The surprise is how good Ms. Sherman’s recent work looks. She hit her stride in 2000, by which time, like a great actor, she knew every angle of her chin and nose and every trick of makeup and wig. Her virtuosic head shots series gives us Ms. Sherman in the zone: Untitled #360, an oversexed aging blow job queen, Untitled #355, the gothic biker stripper, and Untitled #399, the sag-titted prep. I had previously had doubts about the vast scale of the 2008 “Society Portraits,” mammoth spoofs of “women of a certain age,” but in a museum context not only do they challenge the status of painting, but their scale makes legible the details that render them lethal: the subject of Untitled #468 is a stark manifestation of our fear of aging: crooked smoker’s teeth, teary eyes, mink coat, post-menopausal pooch. These are the sad, spousal flip sides of portraits of successful executive men in their 50s or 60s. Like the film stills, they draw on the viewer to constellate clichés into a feeling of déjà vu, yet these dig deeper: these images of women have a starkness and power to discomfit not seen since Manet’s Olympia.

The show has missteps. Untitled #512 (2011), a chromogenic color print, features a Manet-like digital facture in the background surrounding a dramatic swan of a fashion plate. It is searching too hard to make the large-scale photographs connect to painting, a relationship already entirely evident. In a gallery of Ms. Sherman’s obscure fairy tale photos, Untitled #296 feels off—a fairy with a glitter ball, it is slight and facile. And there are too few examples of Ms. Sherman’s early work—the show would have benefited from more juvenilia by the flannel-and-boot-wearing young “Cynthia M. Sherman,” such as her “Air Shutter Release Fashions” (presented recently in a catalogue raisonné of her work by Gabriele Schor), a series of self-portraits reminiscent of Hans Bellmer’s disassembled and bizarrely reassembled dolls. But, overall, MoMA’s curation is even-handed. If the catalogue has unnecessarily didactic, overly reverential moments, like Ms. Respini’s essay, which feels at odds with Ms. Sherman’s own wit and sense of lowbrow fun, there is also John Waters’s contribution, in which he calls Ms. Sherman “a female female impersonator in [her] work,” effortlessly locating her gender-bending take on Duchamp’s Rrose Sélavy but also her relationship to camp and drag. And the museum was smart to have Ms. Sherman curate an accompanying film series that brings together everything from Maya Deren’s radical shorts to The Texas Chain Saw Massacre.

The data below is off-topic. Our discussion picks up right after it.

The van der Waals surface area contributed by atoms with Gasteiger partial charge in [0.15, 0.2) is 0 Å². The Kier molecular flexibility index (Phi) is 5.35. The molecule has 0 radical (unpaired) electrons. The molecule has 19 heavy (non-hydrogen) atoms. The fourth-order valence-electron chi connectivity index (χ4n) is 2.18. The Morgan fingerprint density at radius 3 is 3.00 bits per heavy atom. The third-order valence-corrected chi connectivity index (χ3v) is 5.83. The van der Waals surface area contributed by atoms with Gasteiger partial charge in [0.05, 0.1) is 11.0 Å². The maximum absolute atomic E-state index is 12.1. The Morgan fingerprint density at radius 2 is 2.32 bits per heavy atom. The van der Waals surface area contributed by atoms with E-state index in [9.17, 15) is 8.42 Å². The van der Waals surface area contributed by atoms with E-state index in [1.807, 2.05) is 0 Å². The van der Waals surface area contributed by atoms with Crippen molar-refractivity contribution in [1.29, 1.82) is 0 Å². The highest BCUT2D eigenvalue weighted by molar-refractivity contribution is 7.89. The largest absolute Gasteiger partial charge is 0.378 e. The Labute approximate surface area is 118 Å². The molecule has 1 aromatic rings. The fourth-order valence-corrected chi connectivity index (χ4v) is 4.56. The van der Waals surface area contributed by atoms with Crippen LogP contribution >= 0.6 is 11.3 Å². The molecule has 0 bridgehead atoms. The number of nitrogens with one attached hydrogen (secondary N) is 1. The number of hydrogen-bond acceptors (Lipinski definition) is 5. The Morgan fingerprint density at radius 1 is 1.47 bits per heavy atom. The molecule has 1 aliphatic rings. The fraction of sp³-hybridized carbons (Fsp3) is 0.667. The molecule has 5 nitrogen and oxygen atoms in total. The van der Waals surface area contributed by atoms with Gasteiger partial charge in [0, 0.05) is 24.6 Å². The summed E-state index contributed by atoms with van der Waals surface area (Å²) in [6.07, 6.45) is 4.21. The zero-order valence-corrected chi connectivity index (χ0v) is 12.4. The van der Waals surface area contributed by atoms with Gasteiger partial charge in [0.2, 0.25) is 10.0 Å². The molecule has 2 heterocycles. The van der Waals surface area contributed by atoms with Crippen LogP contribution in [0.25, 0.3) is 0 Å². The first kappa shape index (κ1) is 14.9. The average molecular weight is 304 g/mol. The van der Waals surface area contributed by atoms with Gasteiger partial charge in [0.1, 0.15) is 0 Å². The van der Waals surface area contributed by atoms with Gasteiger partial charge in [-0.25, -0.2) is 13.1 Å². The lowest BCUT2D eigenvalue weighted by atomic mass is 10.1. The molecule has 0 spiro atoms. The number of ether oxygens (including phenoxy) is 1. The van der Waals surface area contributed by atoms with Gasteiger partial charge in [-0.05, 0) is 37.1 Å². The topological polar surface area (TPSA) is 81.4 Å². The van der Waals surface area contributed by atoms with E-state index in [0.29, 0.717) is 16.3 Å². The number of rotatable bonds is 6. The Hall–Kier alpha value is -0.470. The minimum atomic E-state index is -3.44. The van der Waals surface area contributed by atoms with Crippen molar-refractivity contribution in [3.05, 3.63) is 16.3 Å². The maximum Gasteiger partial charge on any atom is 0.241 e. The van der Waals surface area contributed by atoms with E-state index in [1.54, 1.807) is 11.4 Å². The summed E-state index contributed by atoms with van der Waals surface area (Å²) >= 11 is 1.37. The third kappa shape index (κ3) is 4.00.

Ms. Sherman’s influence has only grown over the years. There are echoes of her props and costumes in Ryan Trecartin’s videos, and her approach to photography in K8 Hardy’s practice. Photographers like Laurel Nakadate and Nikki S. Lee seem to have misunderstood her—Ms. Sherman was never nude in her own photos, and her strategy has always been to use prosthesis in place of titillation. Her project is not so much about the “I” of the self-portrait as it is about the flexible fiction of photography itself.

Sometimes it seems that the world itself has begun aspiring to the work of Cindy Sherman. From reality TV to celebrity makeovers, Lana del Rey to the anxiety of the Facebook profile, Ms. Sherman’s uses of makeup and costume to create character and comment on a youth-obsessed age have become the stuff of our daily preoccupations. This retrospective proves, if there was ever any doubt, that she remains one of the major voices in contemporary art. It also shows that her influence and prescience extends well beyond the walls of the museum.